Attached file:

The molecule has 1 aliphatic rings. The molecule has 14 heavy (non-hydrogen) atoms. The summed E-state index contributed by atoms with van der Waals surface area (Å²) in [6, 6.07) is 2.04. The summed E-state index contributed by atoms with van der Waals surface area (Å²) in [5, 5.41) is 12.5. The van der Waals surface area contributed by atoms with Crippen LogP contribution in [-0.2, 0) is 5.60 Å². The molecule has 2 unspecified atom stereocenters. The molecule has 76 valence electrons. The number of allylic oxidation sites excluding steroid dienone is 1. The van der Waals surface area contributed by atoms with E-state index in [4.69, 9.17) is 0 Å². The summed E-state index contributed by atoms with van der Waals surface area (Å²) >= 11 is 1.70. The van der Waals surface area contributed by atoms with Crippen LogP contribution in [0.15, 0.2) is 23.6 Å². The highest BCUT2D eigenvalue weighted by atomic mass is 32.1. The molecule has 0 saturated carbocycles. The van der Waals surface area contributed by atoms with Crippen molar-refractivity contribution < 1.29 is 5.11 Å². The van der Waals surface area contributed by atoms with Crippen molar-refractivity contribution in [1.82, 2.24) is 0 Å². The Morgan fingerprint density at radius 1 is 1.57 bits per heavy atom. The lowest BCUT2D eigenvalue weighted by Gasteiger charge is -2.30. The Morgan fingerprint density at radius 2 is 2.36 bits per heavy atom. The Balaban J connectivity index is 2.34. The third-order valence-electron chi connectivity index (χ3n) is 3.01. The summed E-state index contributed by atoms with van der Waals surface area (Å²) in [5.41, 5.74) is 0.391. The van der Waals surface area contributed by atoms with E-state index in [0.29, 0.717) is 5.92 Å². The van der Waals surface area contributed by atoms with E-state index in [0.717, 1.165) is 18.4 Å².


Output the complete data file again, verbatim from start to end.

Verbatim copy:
The molecule has 1 aliphatic rings. The molecule has 14 heavy (non-hydrogen) atoms. The summed E-state index contributed by atoms with van der Waals surface area (Å²) in [6, 6.07) is 2.04. The summed E-state index contributed by atoms with van der Waals surface area (Å²) in [5, 5.41) is 12.5. The van der Waals surface area contributed by atoms with Crippen LogP contribution in [-0.2, 0) is 5.60 Å². The molecule has 2 unspecified atom stereocenters. The molecule has 76 valence electrons. The number of allylic oxidation sites excluding steroid dienone is 1. The van der Waals surface area contributed by atoms with E-state index in [4.69, 9.17) is 0 Å². The summed E-state index contributed by atoms with van der Waals surface area (Å²) >= 11 is 1.70. The van der Waals surface area contributed by atoms with Crippen LogP contribution in [0.15, 0.2) is 23.6 Å². The highest BCUT2D eigenvalue weighted by atomic mass is 32.1. The molecule has 0 saturated carbocycles. The van der Waals surface area contributed by atoms with Crippen molar-refractivity contribution < 1.29 is 5.11 Å². The van der Waals surface area contributed by atoms with Crippen molar-refractivity contribution in [1.82, 2.24) is 0 Å². The Morgan fingerprint density at radius 1 is 1.57 bits per heavy atom. The lowest BCUT2D eigenvalue weighted by Gasteiger charge is -2.30. The Morgan fingerprint density at radius 2 is 2.36 bits per heavy atom. The Balaban J connectivity index is 2.34. The third-order valence-electron chi connectivity index (χ3n) is 3.01. The summed E-state index contributed by atoms with van der Waals surface area (Å²) in [5.41, 5.74) is 0.391. The van der Waals surface area contributed by atoms with E-state index in [0.29, 0.717) is 5.92 Å². The van der Waals surface area contributed by atoms with E-state index in [0.717, 1.165) is 18.4 Å².